Drought Shortens the Season


Drought Shortens the Season
Posted August 26, 2014

Walking through the farmers' market, it may not be readily apparent that farmers are struggling to bring you fresh produce. In California, farmers and farm workers have been among those most heavily hit by the drought this year.

A recent UC Davis study predicts that 14,500 jobs will be lost this year just in the Central Valley because farms are getting only two-thirds of their typical water allocation. With fewer crops being planted, fewer workers are needed, and people have less money to support local businesses. With fewer crops to harvest after leaving some of their fields fallow, or growing a placeholder crop to keep the soil from eroding, some are even participating in fewer farmers' markets.

Most farmers are very conscious of their water usage. Utilizing drip irrigation, planting cover crops, applying green waste, and using crop rotation have helped some farmers maintain soil moisture and fertility while making the most out of its water use. Others are lucky to have wells on their property but don't like to use too much of the ground water because of pulling up the salinity in the ground - not good for crops!

Jesus Castellanos of Castellanos Farm in Dinuba says that he's had to drive wells deeper to get to the water. He says, "We are in critical condition. If 2 or 3 of my pumps dry up, we will go out of business because the bank does not finance them and there is no other way to make money...Not only does it cost $40,000 to $50,000 to drill for each pump, it will take 3 to 5 months to complete."

With crazy spring weather added to the drought, fruit crops have been arriving two to three weeks early this year and their seasonality is shortened. We saw asparagus arrive two weeks early and end quickly, certain peach varieties arrived in May instead of June and pears came in August when they should have been harvested in September. It's a wait-and-see for how the drought will affect fall and winter row crops and vegetables, but it will be rough.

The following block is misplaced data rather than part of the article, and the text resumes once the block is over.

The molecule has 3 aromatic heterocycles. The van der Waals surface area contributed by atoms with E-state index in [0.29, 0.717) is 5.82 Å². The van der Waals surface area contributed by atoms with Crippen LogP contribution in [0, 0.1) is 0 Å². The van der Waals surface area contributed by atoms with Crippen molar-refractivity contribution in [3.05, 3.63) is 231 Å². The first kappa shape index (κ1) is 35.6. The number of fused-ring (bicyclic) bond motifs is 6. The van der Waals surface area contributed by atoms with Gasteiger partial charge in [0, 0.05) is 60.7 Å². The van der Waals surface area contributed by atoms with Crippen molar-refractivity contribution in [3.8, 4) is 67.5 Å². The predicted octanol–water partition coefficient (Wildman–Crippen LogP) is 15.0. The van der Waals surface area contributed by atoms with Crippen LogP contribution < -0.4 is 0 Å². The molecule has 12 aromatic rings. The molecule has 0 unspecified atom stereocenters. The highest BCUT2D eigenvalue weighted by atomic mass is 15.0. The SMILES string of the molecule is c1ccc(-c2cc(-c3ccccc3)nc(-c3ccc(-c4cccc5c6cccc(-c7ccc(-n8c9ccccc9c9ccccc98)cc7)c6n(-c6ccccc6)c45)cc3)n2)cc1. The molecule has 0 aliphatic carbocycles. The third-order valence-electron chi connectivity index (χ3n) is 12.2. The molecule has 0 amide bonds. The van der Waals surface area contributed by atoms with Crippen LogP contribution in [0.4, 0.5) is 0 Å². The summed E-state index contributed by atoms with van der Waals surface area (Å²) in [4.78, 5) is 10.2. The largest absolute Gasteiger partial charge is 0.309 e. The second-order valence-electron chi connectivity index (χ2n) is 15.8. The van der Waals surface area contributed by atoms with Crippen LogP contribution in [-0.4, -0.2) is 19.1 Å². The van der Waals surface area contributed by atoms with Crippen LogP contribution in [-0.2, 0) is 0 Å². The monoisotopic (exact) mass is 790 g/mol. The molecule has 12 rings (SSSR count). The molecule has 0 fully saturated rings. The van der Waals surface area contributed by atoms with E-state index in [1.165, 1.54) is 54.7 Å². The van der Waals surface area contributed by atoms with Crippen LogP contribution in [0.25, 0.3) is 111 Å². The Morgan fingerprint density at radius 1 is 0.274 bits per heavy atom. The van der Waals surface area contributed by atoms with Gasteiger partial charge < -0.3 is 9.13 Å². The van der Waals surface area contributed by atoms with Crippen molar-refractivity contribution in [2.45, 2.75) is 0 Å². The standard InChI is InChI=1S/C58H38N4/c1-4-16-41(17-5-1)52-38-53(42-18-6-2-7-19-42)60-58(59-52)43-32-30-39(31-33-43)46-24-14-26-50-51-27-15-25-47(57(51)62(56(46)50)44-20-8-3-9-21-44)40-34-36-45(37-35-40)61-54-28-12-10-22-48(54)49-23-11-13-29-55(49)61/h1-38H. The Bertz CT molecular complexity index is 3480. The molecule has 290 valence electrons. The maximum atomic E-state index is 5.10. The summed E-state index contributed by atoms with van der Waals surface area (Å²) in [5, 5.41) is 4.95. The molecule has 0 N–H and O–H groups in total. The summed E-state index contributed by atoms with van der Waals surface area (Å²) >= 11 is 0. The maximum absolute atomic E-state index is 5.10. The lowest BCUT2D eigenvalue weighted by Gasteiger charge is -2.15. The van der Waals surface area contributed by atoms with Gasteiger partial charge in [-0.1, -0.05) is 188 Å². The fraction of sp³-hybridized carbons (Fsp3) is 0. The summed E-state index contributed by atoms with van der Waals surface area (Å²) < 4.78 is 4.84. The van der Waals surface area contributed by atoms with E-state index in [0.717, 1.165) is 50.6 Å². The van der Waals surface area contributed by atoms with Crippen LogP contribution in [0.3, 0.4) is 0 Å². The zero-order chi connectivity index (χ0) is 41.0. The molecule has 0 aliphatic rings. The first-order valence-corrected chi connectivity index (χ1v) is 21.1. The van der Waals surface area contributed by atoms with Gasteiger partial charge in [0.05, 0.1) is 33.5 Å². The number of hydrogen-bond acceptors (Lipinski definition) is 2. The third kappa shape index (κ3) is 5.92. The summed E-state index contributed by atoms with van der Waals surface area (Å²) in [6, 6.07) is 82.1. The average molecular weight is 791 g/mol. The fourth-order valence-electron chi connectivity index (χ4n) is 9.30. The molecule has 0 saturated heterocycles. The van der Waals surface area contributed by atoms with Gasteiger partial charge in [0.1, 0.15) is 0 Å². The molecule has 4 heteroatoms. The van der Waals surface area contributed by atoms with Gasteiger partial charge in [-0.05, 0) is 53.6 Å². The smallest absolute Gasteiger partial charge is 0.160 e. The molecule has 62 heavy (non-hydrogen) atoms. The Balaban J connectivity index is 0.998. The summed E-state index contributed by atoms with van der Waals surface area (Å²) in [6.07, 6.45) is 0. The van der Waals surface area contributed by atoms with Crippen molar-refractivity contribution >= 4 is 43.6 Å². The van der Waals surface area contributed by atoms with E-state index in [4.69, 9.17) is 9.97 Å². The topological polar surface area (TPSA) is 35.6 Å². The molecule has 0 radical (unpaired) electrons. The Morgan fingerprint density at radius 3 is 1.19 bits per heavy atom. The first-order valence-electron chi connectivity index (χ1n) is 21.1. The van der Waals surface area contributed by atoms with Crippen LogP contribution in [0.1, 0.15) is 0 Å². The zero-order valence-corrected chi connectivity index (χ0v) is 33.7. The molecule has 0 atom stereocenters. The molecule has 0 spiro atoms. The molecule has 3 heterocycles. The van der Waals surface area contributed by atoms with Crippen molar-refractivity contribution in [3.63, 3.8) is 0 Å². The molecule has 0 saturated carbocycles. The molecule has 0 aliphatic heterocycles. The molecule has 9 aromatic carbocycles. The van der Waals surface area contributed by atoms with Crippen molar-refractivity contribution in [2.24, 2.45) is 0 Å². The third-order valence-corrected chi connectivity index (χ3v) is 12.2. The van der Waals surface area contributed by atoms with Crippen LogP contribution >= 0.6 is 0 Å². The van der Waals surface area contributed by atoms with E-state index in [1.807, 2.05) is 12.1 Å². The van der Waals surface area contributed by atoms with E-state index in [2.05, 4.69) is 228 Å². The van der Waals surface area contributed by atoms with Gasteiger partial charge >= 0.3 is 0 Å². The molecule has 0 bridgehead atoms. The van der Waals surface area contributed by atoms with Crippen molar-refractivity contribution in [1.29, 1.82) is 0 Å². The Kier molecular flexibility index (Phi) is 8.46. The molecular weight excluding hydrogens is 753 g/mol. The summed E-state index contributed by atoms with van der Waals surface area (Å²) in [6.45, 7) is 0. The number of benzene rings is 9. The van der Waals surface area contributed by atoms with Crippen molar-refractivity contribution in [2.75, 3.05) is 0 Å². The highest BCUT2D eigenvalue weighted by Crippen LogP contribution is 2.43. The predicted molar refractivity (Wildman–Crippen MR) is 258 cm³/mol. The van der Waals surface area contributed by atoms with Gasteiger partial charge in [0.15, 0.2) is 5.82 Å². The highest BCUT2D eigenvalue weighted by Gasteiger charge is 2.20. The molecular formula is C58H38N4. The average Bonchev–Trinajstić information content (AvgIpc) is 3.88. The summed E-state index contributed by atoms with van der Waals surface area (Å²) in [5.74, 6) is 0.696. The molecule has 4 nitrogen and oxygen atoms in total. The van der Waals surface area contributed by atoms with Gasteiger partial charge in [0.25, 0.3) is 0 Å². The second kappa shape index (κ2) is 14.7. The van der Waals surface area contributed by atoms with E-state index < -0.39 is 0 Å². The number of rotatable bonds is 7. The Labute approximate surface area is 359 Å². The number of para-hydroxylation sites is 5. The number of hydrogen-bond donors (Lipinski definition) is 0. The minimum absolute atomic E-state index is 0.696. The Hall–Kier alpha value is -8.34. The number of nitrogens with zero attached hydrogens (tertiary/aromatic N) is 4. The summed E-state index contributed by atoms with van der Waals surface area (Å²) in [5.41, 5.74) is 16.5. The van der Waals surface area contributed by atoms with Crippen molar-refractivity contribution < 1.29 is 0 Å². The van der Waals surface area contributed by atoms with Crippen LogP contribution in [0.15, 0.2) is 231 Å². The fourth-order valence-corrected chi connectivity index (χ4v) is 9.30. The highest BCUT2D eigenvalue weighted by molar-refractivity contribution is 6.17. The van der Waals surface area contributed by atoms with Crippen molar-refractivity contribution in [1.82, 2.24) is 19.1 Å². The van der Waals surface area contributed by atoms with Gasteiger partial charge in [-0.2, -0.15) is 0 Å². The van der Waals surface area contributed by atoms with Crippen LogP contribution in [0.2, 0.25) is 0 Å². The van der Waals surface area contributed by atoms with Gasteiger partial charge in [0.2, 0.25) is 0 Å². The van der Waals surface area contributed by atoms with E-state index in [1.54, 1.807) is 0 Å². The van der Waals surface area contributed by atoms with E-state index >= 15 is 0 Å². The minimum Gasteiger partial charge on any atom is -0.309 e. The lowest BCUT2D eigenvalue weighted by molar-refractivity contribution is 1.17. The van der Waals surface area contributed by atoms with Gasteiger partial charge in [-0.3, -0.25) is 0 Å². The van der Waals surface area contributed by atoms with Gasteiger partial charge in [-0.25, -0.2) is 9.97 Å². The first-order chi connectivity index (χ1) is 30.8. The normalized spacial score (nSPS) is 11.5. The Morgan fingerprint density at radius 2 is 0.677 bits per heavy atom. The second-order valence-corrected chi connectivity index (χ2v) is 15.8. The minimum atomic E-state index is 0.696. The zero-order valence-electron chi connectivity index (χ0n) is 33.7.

drought peachesDrought affects entire rows of peaches because there is not enough well water.

Farmers are more worried about next year if we don't get a substantial amount of rain this winter. The cumulative effect of several years without rain means than ground water reserves will be extremely low.

Jesus says, "If my pumps dry up, I will have to let my workers go, who financially depend on working at my farm. However the worse is yet to come. I cannot imagine having to worry about our own drinking water. The water we drink comes from the pump at the farm and our house drinking water is not connected to the city's water. This means that we may have to move somewhere else to find drinking water."

You may not see the availability of produce change this year, but if rain doesn't come this winter and spring, farmers will be hard pressed to keep their acreage planted and watered now and the next few years.

On your next trip to your farmers' market expect to see fruits and certain vegetables arriving earlier than expected and have a shorter season. And let's all hope we have a rainy season ahead.

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